The Sacrament of Reconciliation, or “Confession”

cross with flowersWhat is sin?

The catechism of the Episcopal Church’s Book of Common Prayer describes sin as “the seeking of our own will instead of the will of God, thus distorting our relationship with God, with other people, and with all creation (p. 848).” By sin we separate ourselves from our true selves and our true vocation as free and faithful members of Christ’s body, the church.


How does God’s forgiveness enter our lives?

Jesus Christ is our sole mediator. Baptism and the Eucharist are the primary sacramental means of both proclaiming and directly receiving all of the benefits of God’s love in Christ: forgiveness, healing, spiritual power and grace. We also experience God’s forgiveness in the love and forgiveness we find in our human relationships, especially within the household of the faith.


What do I have to do to be forgiven?

You don’t have to “do” anything. As soon as we acknowledge our sin, make amends where possible, and surrender anew to God’s grace, we are immediately forgiven by the saving action of Jesus Christ, accomplished once for all but made present again in sacramental celebration. There are no limits to God’s forgiveness freely given in Jesus Christ.


Why, then, confess sins to a priest in the sacrament of Reconciliation?

This encounter celebrates and makes present in the most personal and profound way the proclamation of the goodness and faithfulness of God in our life (“If we confess our sins, God is faithful and just, and will forgive our sins and cleanse us from all unrighteousness.” I John 1:9). Further, when we have lost our way and wandered in a far country, God wishes to welcome us back, as the forgiving father ran to meet the returning son (Luke15:11-32). By making our confession to the representative of the Christian community, we not only acknowledge our reliance on God’s grace alone, given to us in Christ, but also the presence and power of the Spirit active in Christ’s body, the Church. Christ’s ministry of reconciliation lives in the members of the Church and their mutual ministry. The absolution given by the priest is the Good News of our salvation in Christ and our ‘re-membering’, our rejoining our rightful place in Christ’s body, at the eucharistic table, and in the vineyard of our common ministry of proclaiming reconciliation to each other and to the world. This sacrament offers more than forgiveness; it effects real reconciliation–a two-way encounter.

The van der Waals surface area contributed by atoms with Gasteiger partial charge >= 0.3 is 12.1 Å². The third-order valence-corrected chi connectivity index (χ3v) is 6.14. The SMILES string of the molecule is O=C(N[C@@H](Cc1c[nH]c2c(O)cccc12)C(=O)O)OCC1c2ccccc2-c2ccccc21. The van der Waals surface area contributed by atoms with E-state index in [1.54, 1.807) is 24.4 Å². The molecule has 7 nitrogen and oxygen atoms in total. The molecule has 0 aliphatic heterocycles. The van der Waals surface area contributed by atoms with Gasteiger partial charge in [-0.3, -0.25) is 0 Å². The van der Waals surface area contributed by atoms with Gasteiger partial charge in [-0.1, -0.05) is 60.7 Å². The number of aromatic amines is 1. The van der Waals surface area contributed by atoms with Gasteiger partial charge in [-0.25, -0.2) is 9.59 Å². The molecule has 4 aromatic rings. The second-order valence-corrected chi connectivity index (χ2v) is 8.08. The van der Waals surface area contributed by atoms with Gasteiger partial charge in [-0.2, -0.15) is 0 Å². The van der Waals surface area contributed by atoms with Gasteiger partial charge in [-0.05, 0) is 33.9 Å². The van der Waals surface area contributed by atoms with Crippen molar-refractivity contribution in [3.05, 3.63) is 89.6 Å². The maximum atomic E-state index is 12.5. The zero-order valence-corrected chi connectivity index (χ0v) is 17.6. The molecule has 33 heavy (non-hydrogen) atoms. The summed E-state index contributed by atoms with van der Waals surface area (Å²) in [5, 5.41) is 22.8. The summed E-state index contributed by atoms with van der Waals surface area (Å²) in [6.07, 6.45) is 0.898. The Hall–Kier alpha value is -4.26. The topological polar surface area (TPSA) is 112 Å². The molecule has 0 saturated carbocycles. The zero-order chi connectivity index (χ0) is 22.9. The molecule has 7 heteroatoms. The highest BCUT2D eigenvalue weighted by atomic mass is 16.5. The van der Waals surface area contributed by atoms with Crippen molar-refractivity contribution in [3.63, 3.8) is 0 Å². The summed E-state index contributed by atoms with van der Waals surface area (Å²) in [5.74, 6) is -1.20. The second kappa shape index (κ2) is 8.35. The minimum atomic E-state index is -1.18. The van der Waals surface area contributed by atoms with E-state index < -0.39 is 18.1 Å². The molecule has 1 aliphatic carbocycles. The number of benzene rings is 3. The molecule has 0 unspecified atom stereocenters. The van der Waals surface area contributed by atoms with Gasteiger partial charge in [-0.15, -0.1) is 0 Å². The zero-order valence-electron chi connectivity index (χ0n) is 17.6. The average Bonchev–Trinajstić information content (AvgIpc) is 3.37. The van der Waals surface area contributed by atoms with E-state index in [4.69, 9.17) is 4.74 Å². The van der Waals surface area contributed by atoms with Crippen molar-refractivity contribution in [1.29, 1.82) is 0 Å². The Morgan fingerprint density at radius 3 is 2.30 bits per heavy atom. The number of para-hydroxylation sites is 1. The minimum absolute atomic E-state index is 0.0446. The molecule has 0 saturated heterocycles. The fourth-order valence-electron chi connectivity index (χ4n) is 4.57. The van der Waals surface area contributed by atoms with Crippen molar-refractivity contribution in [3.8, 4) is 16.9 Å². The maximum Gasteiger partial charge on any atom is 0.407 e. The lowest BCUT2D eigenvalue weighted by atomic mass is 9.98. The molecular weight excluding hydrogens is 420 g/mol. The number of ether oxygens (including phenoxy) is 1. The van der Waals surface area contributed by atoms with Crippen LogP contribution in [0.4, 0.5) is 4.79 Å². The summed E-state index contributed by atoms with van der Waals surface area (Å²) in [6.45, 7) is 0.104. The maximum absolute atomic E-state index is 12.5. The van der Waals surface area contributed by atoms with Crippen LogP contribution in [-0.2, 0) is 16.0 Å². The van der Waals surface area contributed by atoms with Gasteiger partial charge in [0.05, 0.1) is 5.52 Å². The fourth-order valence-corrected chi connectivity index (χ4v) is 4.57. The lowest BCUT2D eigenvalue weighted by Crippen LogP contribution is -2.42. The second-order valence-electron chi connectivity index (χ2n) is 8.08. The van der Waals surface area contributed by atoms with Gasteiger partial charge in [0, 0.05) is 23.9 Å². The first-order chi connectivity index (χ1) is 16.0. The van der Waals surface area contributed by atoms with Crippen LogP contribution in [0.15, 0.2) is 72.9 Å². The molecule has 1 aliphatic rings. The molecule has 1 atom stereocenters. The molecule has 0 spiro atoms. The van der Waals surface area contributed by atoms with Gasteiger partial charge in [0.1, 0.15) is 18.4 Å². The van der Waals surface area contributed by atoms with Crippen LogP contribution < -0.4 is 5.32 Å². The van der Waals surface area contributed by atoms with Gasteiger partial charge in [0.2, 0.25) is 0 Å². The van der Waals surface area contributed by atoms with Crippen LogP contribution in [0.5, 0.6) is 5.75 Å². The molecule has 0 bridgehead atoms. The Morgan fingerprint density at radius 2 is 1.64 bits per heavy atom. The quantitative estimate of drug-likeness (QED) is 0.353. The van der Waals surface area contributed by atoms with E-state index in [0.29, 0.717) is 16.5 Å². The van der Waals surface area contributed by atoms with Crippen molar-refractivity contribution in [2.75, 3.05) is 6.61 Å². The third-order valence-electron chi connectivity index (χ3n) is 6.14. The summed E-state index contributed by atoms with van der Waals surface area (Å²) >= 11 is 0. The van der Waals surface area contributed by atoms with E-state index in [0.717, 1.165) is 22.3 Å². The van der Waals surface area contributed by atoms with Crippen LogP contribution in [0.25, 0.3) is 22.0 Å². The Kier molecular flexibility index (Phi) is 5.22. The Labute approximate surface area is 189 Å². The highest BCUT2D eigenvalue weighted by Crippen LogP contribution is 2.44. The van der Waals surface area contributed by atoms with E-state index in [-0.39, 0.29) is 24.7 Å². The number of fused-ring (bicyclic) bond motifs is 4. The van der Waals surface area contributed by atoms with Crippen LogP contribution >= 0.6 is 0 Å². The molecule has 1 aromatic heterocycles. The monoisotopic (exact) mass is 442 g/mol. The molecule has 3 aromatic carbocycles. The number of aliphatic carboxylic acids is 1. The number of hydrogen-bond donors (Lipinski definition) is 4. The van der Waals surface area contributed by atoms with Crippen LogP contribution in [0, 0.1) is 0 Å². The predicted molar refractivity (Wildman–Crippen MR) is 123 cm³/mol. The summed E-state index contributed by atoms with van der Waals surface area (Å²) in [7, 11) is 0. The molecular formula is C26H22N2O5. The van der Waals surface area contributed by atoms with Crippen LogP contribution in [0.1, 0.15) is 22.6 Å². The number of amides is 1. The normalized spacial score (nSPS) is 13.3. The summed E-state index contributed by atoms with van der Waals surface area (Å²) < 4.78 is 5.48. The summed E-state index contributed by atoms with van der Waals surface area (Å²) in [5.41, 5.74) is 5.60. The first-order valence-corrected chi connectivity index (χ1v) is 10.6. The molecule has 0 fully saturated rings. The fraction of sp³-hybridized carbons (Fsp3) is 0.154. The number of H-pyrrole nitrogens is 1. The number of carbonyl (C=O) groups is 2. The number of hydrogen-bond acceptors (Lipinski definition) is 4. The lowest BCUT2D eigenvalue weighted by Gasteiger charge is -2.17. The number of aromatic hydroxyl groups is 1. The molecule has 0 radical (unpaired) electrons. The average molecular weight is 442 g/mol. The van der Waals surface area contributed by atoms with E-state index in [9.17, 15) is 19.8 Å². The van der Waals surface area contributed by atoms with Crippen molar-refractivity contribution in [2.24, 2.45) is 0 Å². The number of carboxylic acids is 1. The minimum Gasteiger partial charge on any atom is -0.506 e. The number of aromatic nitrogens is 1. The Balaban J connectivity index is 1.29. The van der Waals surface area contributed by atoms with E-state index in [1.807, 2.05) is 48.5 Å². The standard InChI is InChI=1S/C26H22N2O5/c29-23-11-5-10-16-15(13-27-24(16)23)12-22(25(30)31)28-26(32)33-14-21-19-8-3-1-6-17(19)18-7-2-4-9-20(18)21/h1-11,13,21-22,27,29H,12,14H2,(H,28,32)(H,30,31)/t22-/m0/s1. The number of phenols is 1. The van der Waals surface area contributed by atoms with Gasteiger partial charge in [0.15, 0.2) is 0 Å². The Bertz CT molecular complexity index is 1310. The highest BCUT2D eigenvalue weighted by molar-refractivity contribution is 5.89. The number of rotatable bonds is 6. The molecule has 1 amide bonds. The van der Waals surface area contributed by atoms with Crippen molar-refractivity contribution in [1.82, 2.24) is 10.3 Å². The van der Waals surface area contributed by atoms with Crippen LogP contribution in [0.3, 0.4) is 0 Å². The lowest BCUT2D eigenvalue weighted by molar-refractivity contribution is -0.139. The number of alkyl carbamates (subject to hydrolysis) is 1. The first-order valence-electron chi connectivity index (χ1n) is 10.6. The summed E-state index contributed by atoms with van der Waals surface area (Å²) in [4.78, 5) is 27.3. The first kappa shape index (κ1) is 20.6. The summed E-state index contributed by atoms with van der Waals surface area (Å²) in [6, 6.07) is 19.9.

Why such a pre-occupation with sin?

The emphasis is not on the sinfulness of the sinner-though a moment of sane truth-telling is in order (cf. I John 1:8a, “If we say we have no sin, we deceive ourselves…”)-but rather on experiencing anew the saving work of God in Christ, present and powerful in our lives. The Church’s primary pre-occupation is with giving praise and thanks to God for all God’s gifts: creation, call, God’s love for us, and God’s activity and presence in our lives and in our world, especially in the person of Jesus Christ.


Must Episcopalians “go to confession”?

No, but…. This is a good example of the Anglican maxim: “all may; none must.” Different from so many other aspects of our Tradition, this sacrament has the potential for restoring one who may be in trouble to wholeness. In such an instance, “all may, none must” might be expanded to “some should”. Consider embracing this sacramental encounter with the forgiving Christ when you find you have wandered far from the communion of love given freely in Christ. It might be an opportunity to meet the Risen Christ and receive the Spirit’s gifts in a unique and personal way, especially where healing and re-ordering of one’s life seems timely.


How do I “go to confession?”

The Book of Common Prayer suggests two forms (beginning on page 446). The priest will help you. Spend some time in advance reflecting upon where you have “missed the mark” (one of the literal meanings of the word “sin” in the Bible). While it has sometimes been traditional to enumerate “things done and left undone” and to be concrete about real offenses against God and neighbor, it can sometimes also be helpful to take stock of the general direction of your life: where you have been, where you are, and where you would like to be. A “laundry list” of offenses is not necessary. Acknowledge where Christ’s presence has been lacking or not welcomed in your life. Foster a desire for a renewed embrace of the Spirit’s gifts and of God’s love for you, in all your weakness and in all your strengths.

If you desire the Sacrament of Reconciliation, we invite you to contact Fr. Christopher at 516.221.2505 or via email.